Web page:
The successful commercialisation of Princes Street Gardens might spill over to other former park areas, with the East Meadows the most likely candidate, given the development potential of its location.

It is difficult to anticipate how new technologies may change our lives in the new decade. However, a couple of innovations are predictable as they are already in production – electric vehicles and autonomous vehicles. Another ten years of growth in the Edinburgh region, as sketched above, will create increased concern over movement in and around the city. A switch to electric cars should help deliver better air quality, and with so many tenements, we should expect a growth of rapid-charging stations, perhaps in former petrol forecourts or empty retail parks.

‘Zombie cars’ endlessly circulating

Driverless cars and lorries will change our cities and regions. They could lead to car sharing and reduced car ownership, with less need for parking at both origins and destinations, freeing up space for other uses. City centre parking would be a thing of the past, and suburban streets decluttered as people dial up a vehicle from a storage area on cheap land outside the city. They will take up less road space as they can drive safely more closely together: imagine autonomous lorry lanes on the motorways and by-pass, and driverless buses. But there would be significant impacts on jobs.

There is also the prospect of “zombie cars” cruising around our streets in the hope of locating customers. As the price of a driverless car falls over time, we might expect that people would be more willing to commute longer to work: instead of being squeezed into a late-running train between Falkirk and Edinburgh, people are likely to opt for cheaper, more rural housing, knowing that they can watch a film or do office work in comfort during their driverless commute. But will cars still be allowed in the city? Already there are moves to shift us towards more active and sustainable forms of travel – cycling, walking, public transport – with increasing restrictions in the city centre, and talk of a congestion charge to drive into the city at all. Will Edinburgh finally get a tram network rather than just a tramline?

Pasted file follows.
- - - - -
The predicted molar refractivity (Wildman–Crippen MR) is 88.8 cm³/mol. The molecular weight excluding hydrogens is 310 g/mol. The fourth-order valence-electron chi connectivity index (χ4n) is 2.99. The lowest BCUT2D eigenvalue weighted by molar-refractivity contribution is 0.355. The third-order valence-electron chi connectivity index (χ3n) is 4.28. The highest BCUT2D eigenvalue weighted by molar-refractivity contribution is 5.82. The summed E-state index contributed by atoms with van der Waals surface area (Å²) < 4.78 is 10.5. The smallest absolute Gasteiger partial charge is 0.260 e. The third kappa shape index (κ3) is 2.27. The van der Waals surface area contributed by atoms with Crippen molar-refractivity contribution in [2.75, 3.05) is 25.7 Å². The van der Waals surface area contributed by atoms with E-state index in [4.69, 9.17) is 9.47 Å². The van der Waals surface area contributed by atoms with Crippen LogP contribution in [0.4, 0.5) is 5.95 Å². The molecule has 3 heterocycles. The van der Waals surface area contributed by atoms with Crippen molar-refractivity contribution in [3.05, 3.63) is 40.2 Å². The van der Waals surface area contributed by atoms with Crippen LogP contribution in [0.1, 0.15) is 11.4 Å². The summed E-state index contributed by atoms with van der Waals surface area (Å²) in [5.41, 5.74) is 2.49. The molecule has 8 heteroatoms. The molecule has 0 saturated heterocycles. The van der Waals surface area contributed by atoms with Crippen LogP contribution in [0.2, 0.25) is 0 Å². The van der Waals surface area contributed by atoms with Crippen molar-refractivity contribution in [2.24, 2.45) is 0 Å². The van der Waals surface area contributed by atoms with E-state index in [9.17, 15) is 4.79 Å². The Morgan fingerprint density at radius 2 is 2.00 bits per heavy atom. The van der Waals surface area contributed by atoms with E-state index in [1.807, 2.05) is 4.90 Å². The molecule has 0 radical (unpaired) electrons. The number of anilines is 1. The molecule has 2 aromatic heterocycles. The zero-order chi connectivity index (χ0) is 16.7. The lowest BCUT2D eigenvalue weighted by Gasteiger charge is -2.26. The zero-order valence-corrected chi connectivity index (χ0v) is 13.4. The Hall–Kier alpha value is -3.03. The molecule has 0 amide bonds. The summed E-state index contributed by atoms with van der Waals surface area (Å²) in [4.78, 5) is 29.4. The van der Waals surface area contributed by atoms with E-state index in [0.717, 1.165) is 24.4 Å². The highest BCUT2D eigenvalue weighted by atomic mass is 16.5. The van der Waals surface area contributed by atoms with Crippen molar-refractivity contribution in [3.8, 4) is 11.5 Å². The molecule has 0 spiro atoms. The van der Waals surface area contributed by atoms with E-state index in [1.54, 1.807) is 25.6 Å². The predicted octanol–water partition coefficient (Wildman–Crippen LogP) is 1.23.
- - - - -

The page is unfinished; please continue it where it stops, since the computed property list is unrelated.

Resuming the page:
The scale of growth in the region will require some serious investment in infrastructure, and strategic decisions about where development should go. In China, fast trains have dramatically extended commuting areas, making the equivalent of Edinburgh to Aberdeen a 45-minute ride. In the US and China, tech giants are now building their own self-contained out-of-town campuses. In Toronto, Alphabet is building a “smart city of the future” along the waterfront. How would Scotland’s planners react if sometime between now and 2030, a major hi-tech campus village was proposed somewhere between the airport and South Queensferry?

All these pressures will be played out against mounting concerns over the climate emergency. The greenest building is an existing building, and we need to conserve our trees and open spaces. Can we plan for a future that prioritises the environment and well-being, or will GDP remain the ultimate measure of success?

Professor Cliff Hague is chair of the Cockburn Association